As highvoltageman mentioned adding the hops at lower temperatures will give you that lower bitterness, but it will still be warm enough to get out the hop materials. Personally I still like a bit of bitterness, so I may add some to the mash, boil or steep at higher temperatures depending on the beer.

    For the post boil hop additions it seems you need at least 10 minutes. The temperature you use will alter the bitterness and taste you get. So you could even try splitting your steeping additions into two and adding at different temperatures to play around with what each adds. These post boil hop additions additions allow more polyphenols and other hop substances to stay in the wort more than the boil additions.

    Then people are playing around with dry hopping rates that move from 6 g/litre up to insane rates (I had a 40 g/L yesterday). Personally I'm staying with 6 g/Lat the moment. I think I'd probably get more if I went for 8-10 g/L split into two or more dry hops, but I'm happy with what I get from the 6 g/L. It also seems that the post boil additions help here as well, as more of the dry hop materials attach to post boil hop materials, amplifying the dry hop a little.

    To increase the proteins and polyphenols in the beer even more you can add some protein heavy grains like oats or wheat that will give the hops even more things to attach to in the wort.

    Each of these steps will add a small or a large amount of haze, so depending on what you're going for you may only use one technique, or you may mix in a few.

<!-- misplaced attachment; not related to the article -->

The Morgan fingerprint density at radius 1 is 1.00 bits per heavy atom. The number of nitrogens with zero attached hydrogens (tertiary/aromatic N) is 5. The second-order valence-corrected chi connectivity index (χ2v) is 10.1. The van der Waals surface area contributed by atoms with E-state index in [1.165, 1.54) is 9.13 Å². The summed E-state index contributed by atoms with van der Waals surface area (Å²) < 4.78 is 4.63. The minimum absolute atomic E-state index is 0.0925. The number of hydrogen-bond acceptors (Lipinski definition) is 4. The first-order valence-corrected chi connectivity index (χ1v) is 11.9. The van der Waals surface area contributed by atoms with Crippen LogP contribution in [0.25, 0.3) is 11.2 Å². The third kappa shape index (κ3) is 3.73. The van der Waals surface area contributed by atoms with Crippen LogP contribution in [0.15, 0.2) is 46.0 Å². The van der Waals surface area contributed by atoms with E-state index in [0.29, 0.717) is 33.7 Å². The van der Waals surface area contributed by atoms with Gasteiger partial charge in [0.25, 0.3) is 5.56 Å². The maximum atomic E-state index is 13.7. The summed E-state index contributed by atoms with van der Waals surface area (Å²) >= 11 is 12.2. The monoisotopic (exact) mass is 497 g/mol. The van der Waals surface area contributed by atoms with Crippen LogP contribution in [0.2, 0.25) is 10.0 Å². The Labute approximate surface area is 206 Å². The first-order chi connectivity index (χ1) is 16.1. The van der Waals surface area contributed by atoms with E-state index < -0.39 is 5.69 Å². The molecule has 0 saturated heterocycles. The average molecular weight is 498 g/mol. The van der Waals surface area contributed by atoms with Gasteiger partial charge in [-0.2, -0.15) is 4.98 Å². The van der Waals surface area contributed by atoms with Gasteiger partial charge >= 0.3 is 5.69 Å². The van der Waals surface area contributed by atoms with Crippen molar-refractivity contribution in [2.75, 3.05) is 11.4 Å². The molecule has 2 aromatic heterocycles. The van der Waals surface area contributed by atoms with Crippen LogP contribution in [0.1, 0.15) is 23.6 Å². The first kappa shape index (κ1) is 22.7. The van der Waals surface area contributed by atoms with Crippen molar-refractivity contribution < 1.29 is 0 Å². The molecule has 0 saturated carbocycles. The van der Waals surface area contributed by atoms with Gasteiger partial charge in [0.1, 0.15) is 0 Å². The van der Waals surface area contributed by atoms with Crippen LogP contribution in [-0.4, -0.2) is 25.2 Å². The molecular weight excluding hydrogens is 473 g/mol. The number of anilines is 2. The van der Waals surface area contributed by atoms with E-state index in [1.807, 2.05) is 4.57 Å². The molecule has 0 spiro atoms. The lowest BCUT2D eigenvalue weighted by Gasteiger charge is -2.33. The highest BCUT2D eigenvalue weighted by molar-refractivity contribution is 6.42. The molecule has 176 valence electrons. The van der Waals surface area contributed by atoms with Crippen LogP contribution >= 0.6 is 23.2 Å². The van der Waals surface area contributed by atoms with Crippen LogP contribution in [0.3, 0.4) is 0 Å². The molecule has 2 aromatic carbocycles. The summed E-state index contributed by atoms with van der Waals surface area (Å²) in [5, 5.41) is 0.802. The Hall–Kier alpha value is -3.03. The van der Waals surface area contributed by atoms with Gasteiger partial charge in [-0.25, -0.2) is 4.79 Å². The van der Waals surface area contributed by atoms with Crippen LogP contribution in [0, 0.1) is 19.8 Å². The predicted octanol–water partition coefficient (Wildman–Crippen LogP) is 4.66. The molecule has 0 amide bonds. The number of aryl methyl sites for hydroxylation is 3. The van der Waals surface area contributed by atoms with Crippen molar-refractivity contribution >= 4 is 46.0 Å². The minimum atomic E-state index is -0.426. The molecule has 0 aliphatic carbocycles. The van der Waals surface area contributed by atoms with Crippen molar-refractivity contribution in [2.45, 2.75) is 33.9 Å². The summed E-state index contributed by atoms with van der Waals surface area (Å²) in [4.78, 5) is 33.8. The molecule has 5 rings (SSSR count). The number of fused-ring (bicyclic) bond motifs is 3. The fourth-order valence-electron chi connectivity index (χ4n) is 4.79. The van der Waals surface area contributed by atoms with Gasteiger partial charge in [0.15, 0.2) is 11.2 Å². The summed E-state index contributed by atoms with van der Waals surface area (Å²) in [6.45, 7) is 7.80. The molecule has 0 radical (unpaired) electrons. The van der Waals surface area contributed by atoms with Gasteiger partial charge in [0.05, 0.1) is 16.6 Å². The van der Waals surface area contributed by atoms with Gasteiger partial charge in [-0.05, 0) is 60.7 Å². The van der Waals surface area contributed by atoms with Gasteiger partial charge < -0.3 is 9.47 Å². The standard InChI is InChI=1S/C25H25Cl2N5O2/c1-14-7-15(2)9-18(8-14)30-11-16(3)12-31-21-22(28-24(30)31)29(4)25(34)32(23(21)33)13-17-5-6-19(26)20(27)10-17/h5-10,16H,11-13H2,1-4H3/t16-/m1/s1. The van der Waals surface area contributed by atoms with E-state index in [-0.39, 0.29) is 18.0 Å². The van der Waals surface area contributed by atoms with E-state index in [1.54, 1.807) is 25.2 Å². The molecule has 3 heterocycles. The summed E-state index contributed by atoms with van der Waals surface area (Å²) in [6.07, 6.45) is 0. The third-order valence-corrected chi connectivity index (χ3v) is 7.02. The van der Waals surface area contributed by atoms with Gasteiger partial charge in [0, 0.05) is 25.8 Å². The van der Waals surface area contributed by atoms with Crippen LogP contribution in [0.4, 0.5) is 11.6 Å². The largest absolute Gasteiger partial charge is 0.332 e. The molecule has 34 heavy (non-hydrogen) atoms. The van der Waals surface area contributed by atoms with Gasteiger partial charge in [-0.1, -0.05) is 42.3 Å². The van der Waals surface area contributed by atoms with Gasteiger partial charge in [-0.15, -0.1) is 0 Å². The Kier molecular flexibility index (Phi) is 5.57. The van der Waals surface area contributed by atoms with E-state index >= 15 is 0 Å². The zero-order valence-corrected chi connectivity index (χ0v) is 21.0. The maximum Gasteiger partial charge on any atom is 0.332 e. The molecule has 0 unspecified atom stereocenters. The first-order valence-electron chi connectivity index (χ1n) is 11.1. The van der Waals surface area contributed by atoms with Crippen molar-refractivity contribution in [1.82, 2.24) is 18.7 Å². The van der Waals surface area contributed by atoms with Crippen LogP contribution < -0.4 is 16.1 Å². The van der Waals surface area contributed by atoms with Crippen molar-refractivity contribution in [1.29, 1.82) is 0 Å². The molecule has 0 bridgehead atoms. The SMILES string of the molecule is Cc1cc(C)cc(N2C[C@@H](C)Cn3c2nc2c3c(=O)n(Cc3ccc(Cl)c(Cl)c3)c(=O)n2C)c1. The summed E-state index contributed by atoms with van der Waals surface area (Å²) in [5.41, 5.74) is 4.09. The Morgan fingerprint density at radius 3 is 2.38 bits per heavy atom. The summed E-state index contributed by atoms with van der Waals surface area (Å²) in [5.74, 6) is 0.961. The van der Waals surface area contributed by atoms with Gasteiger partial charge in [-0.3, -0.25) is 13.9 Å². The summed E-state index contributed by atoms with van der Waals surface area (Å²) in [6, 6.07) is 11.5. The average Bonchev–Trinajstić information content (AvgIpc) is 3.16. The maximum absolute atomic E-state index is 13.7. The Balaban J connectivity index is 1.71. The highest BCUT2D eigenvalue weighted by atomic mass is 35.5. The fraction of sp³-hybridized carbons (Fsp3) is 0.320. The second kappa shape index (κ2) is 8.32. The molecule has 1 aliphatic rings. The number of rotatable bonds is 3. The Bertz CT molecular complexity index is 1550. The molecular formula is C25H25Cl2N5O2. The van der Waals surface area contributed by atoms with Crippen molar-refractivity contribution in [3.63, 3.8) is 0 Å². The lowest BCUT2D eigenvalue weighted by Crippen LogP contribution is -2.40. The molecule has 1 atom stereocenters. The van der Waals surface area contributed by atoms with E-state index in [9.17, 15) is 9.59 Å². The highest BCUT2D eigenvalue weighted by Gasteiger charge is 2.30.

People are also finding that using yeast with an English heritage can increase the juicy notes in some hops. These yeasts will create an enzyme that will change some hop oils, like geraniol to more citrusy oils, like citranellol. Though this depends on using the right yeast and the right hops.

    Then, for me, the juicy dimension really comes from the hop you use. Hops like citra, mosaic, galaxy are the main ones, but there's plenty that will also provide or help promote those juicy flavours.
     
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  8. HighVoltageMan!

    HighVoltageMan! Well-Known Member

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    I step mash because it's fairly easy for me. I have a RIMS system so all I have to do is just adjust the temperature and it's done. The benefits I've seen from it are increased extraction efficiencies and more complete starch conversion. Some claim it increases head retention and mouth feel because the higher temperatures increase the amount of dextrins (Gordon Strong for instance), but I'm not convinced of that. A step mash is not needed to make that beer, but I think it improves my process, so I do it.
     
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  9. Mark Farrall

    Mark Farrall Well-Known Member

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    If you can't heat your mash container you're pretty much limited to adding boiling water. The mash calculator on the site here will give the amount of boiling water you need to hit a higher temperature.

    I'm a lazy full volume masher so don't know how people adjust mash thickness to account for the extra water added mid-mash. If i had to do it, I'd probably just start a bit thicker and finish a bit thinner.

    Or you can go old school and try some hot stones

     
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  10. Steve SPF

    Steve SPF Well-Known Member

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    Jeepers; looks like a lot of ways to hurt myself there!
     
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  11. Trialben

    Trialben Well-Known Member

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    Yeah that is some volcano action when he drops them rocks in cool. Amazing how he didnt manage to damage the pot either.